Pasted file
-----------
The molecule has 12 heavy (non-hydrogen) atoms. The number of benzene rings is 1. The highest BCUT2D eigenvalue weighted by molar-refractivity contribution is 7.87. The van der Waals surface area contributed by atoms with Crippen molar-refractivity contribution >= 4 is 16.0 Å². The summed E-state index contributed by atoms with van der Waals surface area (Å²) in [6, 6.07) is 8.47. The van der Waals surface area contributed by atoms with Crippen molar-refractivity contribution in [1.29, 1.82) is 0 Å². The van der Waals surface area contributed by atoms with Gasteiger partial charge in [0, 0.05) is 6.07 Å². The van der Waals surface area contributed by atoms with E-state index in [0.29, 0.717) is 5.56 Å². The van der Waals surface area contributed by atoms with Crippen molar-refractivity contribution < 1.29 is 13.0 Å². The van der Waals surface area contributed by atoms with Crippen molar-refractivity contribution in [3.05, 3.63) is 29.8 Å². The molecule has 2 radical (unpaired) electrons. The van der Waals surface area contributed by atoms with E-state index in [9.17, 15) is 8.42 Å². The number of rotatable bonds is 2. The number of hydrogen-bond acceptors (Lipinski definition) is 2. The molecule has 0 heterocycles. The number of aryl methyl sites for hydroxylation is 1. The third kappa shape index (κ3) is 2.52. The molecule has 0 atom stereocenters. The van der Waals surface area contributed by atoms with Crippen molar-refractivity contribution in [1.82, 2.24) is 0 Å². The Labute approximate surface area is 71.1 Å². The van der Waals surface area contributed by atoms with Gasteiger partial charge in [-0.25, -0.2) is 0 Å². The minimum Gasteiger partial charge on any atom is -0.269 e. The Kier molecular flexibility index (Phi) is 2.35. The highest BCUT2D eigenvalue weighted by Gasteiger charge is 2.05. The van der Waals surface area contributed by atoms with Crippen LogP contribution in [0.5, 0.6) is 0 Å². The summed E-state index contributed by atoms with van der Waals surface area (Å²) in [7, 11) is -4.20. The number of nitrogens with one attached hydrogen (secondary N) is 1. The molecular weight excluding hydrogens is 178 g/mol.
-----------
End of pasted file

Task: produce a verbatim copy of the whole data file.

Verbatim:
The molecule has 12 heavy (non-hydrogen) atoms. The number of benzene rings is 1. The highest BCUT2D eigenvalue weighted by molar-refractivity contribution is 7.87. The van der Waals surface area contributed by atoms with Crippen molar-refractivity contribution >= 4 is 16.0 Å². The summed E-state index contributed by atoms with van der Waals surface area (Å²) in [6, 6.07) is 8.47. The van der Waals surface area contributed by atoms with Crippen molar-refractivity contribution in [1.29, 1.82) is 0 Å². The van der Waals surface area contributed by atoms with Gasteiger partial charge in [0, 0.05) is 6.07 Å². The van der Waals surface area contributed by atoms with E-state index in [0.29, 0.717) is 5.56 Å². The van der Waals surface area contributed by atoms with Crippen molar-refractivity contribution < 1.29 is 13.0 Å². The van der Waals surface area contributed by atoms with Crippen molar-refractivity contribution in [3.05, 3.63) is 29.8 Å². The molecule has 2 radical (unpaired) electrons. The van der Waals surface area contributed by atoms with E-state index in [9.17, 15) is 8.42 Å². The number of rotatable bonds is 2. The number of hydrogen-bond acceptors (Lipinski definition) is 2. The molecule has 0 heterocycles. The number of aryl methyl sites for hydroxylation is 1. The third kappa shape index (κ3) is 2.52. The molecule has 0 atom stereocenters. The van der Waals surface area contributed by atoms with Crippen molar-refractivity contribution in [1.82, 2.24) is 0 Å². The Labute approximate surface area is 71.1 Å². The van der Waals surface area contributed by atoms with Gasteiger partial charge in [-0.25, -0.2) is 0 Å². The minimum Gasteiger partial charge on any atom is -0.269 e. The Kier molecular flexibility index (Phi) is 2.35. The highest BCUT2D eigenvalue weighted by Gasteiger charge is 2.05. The van der Waals surface area contributed by atoms with Crippen LogP contribution in [0.5, 0.6) is 0 Å². The summed E-state index contributed by atoms with van der Waals surface area (Å²) in [7, 11) is -4.20. The number of nitrogens with one attached hydrogen (secondary N) is 1. The molecular weight excluding hydrogens is 178 g/mol.